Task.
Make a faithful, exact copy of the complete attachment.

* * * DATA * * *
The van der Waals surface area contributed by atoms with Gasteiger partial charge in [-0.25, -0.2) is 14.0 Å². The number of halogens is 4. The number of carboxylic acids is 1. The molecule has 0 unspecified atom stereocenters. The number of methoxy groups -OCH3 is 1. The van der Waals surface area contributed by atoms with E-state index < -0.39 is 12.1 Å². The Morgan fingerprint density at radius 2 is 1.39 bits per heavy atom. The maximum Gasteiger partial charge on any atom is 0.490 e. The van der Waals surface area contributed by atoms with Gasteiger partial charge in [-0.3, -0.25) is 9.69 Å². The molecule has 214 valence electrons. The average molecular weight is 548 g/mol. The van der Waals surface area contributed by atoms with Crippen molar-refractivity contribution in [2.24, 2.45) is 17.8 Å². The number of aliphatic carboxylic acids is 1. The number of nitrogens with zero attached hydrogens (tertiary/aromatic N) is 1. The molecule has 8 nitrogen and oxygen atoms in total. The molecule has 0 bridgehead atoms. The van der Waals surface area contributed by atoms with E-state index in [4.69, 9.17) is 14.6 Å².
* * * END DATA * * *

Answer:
The van der Waals surface area contributed by atoms with Gasteiger partial charge in [-0.25, -0.2) is 14.0 Å². The number of halogens is 4. The number of carboxylic acids is 1. The molecule has 0 unspecified atom stereocenters. The number of methoxy groups -OCH3 is 1. The van der Waals surface area contributed by atoms with E-state index < -0.39 is 12.1 Å². The Morgan fingerprint density at radius 2 is 1.39 bits per heavy atom. The maximum Gasteiger partial charge on any atom is 0.490 e. The van der Waals surface area contributed by atoms with Gasteiger partial charge in [-0.3, -0.25) is 9.69 Å². The molecule has 214 valence electrons. The average molecular weight is 548 g/mol. The van der Waals surface area contributed by atoms with Crippen molar-refractivity contribution in [2.24, 2.45) is 17.8 Å². The number of aliphatic carboxylic acids is 1. The number of nitrogens with zero attached hydrogens (tertiary/aromatic N) is 1. The molecule has 8 nitrogen and oxygen atoms in total. The molecule has 0 bridgehead atoms. The van der Waals surface area contributed by atoms with E-state index in [4.69, 9.17) is 14.6 Å².